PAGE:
Indonesia’s is WeChat Pay and Alipay’s Next Battleground

Indonesia’s is WeChat Pay and Alipay’s Next Battleground

by February 5, 2020

The mobile payment scene in Indonesia is burgeoning, with research indicating that it will exceed US$ 15 billion by this year. This trend is largely driven by heavy investments into the space by major players like GoPay and OVO, alongside supportive regulatory initiatives from Bank Indonesia.

South East Asia has long been a proxy battleground between payment giants like Alipay and WeChat Pay, it should come to no surprise to most that these two players have got their eyes set on Indonesia.

In May 2019, BI introduced a nationwide QR code payment standard called the Quick Response Indonesia Standard (QRIS) code in a bid to boost cashless payments by providing a common format for QR code payments.

Since January 1, all digital payments services providers operating in Indonesia have been required to adopt QRIS.

With QRIS in place and adopted, users from one digital payments services will able to transfer funds to any rival service, enabling interconnectivity and interoperability amongst Indonesia providers.

WeChat Pay gets regulatory green light

In January, Bank Indonesia granted WeChat Pay regulatory approval to operate in the country after it formed a partnership with Bank CIMB Niaga, which will serve as an “acquirer” in charge of processing transactions taking place on the platform.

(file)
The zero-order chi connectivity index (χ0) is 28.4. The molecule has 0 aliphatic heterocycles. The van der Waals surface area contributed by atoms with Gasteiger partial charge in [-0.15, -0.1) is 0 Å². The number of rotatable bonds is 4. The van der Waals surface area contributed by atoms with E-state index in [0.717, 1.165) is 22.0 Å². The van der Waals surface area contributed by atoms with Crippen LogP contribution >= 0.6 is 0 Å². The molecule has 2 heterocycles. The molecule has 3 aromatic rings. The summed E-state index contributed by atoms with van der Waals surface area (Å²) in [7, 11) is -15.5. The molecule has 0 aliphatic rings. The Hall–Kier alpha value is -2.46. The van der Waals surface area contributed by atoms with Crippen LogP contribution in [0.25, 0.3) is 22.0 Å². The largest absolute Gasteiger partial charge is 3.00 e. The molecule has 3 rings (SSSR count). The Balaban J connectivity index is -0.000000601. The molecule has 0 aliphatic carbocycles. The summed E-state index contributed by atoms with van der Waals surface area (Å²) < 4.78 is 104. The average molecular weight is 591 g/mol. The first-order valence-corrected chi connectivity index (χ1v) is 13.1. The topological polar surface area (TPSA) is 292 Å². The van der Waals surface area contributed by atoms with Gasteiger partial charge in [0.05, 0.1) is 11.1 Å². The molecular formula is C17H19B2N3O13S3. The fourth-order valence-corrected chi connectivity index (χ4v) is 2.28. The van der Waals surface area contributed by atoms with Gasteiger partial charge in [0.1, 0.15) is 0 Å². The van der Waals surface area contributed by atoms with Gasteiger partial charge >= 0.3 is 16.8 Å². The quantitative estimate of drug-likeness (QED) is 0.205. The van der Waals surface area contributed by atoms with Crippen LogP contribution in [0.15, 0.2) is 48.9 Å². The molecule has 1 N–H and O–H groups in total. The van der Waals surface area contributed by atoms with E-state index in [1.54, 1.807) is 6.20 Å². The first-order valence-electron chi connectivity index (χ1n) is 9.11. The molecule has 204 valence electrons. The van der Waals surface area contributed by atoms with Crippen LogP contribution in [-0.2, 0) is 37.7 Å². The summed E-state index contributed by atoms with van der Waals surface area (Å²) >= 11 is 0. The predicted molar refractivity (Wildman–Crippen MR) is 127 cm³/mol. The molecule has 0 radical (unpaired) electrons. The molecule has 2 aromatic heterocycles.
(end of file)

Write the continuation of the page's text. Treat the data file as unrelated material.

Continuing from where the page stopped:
Prior to this license, WeChat Pay was already actively providing services to Chinese travellers to Indonesia.

However, as a foreign digital payments service provider, WeChat Pay is required to partner up with local banks and comply with Indonesia National payment QR code. The central bank together with provincial government had taken action against retailers that facilitated WeChat Pay’s operations in Indonesia,

With the regulator’s blessing, WeChat Pay will now be able to serve Chinese tourists in Indonesia without running into trouble with laws. So far, WeChat Pay is the only foreign payment service in Indonesia that has secured permission to operate in the country.


Alipay seeks a piece of the action, but approval is delayed

Alipay, the digital payments platform of Ant Financial, the financial affiliate of Chinese e-commerce giant Alibaba, has also been looking to tap into Indonesia’s rising digital economy and digital payments sector.

The company plans to begin operation in Indonesia soon though launch is currently being delayed due to paperwork and incomplete documents, Jakarta Globe reported on January 28. Alipay was told by BI to rework its application for a license.

“We’ve asked for corrections in the application and returned it to them,” Sugeng, the deputy governor of BI, told the House of Representatives’ Commission XI overseeing finance and banking in a hearing in January. “Some of the documents were incomplete.”

Alipay has formed partnerships with Bank Mandiri and Bank Rakyat Indonesia.

The Chinese aren’t alone

But WeChat Pay and Alipay aren’t the only foreign players looking for a piece of the pie.

WhatsApp, Facebook’s messaging service, has been in talks with Bank Mandiri as well as multiple Indonesian digital payments firms to offer its mobile transaction services in the country, according to an August 2019 report by Reuters.

The company has reportedly approached ride-hailing giant Go-Jek, which operates the popular Go-Pay payments platform, as well as DANA, a mobile payments firm backed by Ant Financial, and OVO, a fintech startup owned by Indonesian conglomerate Lippo Group. All three are amongst the country’s leading mobile payments platforms.